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Francis Biddle

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Francis Biddle
Biddle in 1935
58th United States Attorney General
In office
August 26, 1941 – June 26, 1945
PresidentFranklin D. Roosevelt
Harry S. Truman
Preceded byRobert H. Jackson
Succeeded byTom C. Clark
25th United States Solicitor General
In office
January 22, 1940 – August 25, 1941
PresidentFranklin D. Roosevelt
Preceded byRobert H. Jackson
Succeeded byCharles Fahy
Judge of the United States Court of Appeals for the Third Circuit
In office
March 4, 1939 – January 22, 1940
Appointed byFranklin D. Roosevelt
Preceded byJoseph Buffington
Succeeded byHerbert Funk Goodrich
Deputy Chair of the Board of Directors of the Federal Reserve Bank of Philadelphia
In office
December 31, 1938[1] – April 1939[1]
Preceded byThomas B. McCabe[1]
Succeeded byAlfred H. Williams[2]
Member of the Board of Directors of the Federal Reserve Bank of Philadelphia
In office
April 1938[3] – April 1939[1]
Preceded byHarry L. Cannon[3]
Succeeded byWarren F. Whittier[2]
Chair of the National Labor Relations Board
In office
November 15, 1934[4] – 1935
Preceded byLloyd K. Garrison[5]
Succeeded byJ. Warren Madden (new agency established through the NLRA)
Personal details
Francis Beverley Biddle

(1886-05-09)May 9, 1886
Paris, France
DiedOctober 4, 1968(1968-10-04) (aged 82)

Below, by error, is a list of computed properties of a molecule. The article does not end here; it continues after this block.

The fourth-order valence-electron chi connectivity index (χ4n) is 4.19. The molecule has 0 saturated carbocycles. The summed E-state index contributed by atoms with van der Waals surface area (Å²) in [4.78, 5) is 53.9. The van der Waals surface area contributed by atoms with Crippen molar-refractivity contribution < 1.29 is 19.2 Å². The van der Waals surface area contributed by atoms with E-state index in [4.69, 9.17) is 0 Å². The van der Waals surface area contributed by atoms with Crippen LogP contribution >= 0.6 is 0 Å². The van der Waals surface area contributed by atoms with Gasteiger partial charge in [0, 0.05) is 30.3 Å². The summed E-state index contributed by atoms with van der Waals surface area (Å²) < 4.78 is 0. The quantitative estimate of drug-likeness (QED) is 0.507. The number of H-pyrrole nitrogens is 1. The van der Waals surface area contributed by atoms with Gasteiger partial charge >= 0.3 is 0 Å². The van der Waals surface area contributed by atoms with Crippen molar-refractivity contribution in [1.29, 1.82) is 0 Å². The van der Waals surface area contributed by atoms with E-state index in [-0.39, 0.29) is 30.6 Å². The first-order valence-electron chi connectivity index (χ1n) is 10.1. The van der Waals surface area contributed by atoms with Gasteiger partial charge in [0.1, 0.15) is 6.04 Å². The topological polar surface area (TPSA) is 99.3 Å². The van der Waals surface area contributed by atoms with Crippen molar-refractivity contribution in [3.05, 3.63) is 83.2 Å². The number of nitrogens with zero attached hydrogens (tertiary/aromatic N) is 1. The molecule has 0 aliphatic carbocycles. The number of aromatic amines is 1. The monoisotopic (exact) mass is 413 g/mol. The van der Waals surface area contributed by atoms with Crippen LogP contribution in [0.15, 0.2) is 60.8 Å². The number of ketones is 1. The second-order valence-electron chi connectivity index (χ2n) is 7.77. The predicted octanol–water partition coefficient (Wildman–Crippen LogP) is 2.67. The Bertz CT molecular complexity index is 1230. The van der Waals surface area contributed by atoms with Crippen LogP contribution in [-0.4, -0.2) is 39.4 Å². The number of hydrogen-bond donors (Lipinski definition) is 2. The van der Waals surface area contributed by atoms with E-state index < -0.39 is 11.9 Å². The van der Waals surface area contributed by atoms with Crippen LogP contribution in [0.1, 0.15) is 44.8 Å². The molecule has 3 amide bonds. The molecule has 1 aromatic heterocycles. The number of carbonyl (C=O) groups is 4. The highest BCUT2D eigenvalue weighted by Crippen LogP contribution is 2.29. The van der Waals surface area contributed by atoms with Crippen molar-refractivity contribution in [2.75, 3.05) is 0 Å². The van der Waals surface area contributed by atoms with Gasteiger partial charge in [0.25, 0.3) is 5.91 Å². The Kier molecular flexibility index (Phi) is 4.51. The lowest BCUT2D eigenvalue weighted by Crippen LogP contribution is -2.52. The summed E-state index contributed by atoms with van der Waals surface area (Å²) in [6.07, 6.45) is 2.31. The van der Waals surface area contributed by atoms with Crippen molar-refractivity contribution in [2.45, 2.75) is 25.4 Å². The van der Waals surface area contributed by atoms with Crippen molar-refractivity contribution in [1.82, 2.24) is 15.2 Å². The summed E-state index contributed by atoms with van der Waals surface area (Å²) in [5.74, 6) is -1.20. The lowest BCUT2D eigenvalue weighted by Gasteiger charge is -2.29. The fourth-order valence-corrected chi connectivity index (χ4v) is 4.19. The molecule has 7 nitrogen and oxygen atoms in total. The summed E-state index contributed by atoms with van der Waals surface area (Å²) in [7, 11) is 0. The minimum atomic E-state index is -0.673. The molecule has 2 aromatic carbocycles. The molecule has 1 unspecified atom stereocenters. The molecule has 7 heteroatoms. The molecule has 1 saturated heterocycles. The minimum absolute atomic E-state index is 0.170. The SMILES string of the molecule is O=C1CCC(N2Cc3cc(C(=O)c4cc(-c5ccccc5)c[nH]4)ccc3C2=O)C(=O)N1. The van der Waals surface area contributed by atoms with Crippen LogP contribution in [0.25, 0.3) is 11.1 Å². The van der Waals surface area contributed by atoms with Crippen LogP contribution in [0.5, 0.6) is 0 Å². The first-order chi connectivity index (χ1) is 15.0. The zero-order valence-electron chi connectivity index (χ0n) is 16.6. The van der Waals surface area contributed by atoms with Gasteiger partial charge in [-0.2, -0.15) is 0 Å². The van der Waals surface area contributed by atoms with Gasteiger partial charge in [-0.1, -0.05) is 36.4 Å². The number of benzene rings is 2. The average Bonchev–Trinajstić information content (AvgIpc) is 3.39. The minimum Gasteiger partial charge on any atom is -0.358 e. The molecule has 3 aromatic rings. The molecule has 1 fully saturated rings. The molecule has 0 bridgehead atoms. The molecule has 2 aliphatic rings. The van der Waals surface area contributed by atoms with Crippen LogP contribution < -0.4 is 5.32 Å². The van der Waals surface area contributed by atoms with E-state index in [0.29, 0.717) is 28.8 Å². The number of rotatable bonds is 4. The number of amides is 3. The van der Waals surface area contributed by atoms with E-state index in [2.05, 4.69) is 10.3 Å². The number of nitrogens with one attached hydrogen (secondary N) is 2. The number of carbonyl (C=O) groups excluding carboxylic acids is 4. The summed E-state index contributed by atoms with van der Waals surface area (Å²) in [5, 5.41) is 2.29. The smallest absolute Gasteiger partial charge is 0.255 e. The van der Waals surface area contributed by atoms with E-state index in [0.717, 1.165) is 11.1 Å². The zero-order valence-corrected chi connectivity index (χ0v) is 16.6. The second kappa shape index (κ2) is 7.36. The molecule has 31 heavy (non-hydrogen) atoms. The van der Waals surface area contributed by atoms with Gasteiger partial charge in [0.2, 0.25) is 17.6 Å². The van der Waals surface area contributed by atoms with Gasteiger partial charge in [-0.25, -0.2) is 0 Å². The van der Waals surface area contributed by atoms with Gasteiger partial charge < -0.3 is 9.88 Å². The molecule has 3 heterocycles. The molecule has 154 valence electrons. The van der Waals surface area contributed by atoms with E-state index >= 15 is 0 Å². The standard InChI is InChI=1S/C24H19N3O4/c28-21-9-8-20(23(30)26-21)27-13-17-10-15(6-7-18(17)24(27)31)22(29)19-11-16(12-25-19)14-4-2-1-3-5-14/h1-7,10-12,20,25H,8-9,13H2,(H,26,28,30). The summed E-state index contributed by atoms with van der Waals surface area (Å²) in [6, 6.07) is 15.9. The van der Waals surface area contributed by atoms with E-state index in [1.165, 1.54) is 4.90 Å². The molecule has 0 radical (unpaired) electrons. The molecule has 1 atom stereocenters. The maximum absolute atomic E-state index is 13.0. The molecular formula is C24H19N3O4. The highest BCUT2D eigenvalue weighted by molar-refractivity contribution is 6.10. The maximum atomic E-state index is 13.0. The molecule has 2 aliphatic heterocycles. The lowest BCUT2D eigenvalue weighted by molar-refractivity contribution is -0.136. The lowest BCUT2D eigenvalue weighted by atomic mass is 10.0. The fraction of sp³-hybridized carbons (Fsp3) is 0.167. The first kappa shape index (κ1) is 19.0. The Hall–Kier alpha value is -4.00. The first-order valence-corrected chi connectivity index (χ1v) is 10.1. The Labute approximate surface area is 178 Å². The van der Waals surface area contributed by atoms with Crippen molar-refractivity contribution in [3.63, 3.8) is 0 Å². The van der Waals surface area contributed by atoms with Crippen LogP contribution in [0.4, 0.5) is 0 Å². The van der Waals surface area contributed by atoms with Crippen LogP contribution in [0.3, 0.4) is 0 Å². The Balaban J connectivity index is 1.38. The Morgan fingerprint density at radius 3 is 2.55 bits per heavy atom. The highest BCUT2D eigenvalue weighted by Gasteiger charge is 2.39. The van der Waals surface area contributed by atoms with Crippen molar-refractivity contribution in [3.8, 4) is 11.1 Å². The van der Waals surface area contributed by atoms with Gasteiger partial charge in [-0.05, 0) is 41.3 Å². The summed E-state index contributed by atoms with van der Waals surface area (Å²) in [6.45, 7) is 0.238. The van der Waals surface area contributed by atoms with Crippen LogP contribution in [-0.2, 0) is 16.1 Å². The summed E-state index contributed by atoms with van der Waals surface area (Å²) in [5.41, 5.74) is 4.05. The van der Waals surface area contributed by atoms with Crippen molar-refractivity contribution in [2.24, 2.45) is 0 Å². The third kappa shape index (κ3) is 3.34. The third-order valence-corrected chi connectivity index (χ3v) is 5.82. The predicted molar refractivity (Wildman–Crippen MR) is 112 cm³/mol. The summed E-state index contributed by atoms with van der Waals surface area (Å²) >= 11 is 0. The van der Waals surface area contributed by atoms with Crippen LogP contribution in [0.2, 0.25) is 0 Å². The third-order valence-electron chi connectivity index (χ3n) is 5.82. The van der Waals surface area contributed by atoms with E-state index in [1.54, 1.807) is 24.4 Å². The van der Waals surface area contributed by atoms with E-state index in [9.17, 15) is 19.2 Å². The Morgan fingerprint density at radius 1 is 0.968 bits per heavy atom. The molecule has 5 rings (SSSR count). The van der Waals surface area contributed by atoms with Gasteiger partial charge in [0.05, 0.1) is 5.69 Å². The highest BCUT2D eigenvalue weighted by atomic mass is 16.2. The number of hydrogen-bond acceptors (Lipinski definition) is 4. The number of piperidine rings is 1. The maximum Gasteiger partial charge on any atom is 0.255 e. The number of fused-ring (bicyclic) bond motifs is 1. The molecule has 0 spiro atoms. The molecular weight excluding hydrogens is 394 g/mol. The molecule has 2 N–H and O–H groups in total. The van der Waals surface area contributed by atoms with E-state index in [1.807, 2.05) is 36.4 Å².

Wellfleet, Massachusetts, U.S.
Political partyDemocratic
SpouseKatherine Garrison Chapin
EducationHarvard University (BA, LLB)
Military service
Branch/serviceUnited States Army
Years of service1918
UnitField Artillery
Battles/warsWorld War I

Francis Beverley Biddle (May 9, 1886 – October 4, 1968) was an American lawyer and judge who was the United States Attorney General during World War II. He also served as the primary American judge during Nuremberg trials following World War II and a United States circuit judge of the Court of Appeals for the Third Circuit.

Early life and education[edit]

Biddle was born in Paris, France, while his family was living abroad.[6] He was one of four sons of Frances Brown (née Robinson) and Algernon Sydney Biddle, a law professor at the University of Pennsylvania Law School of the Biddle family. He was also a great-great-grandson of Edmund Randolph (1753–1813) the seventh Governor of Virginia, the second United States Secretary of State, and the first United States Attorney General.[7] He graduated from Groton School, where he participated in boxing.[8] He earned a Bachelor of Arts degree in 1909 from Harvard College and a Bachelor of Laws in 1911 from Harvard Law School.[6]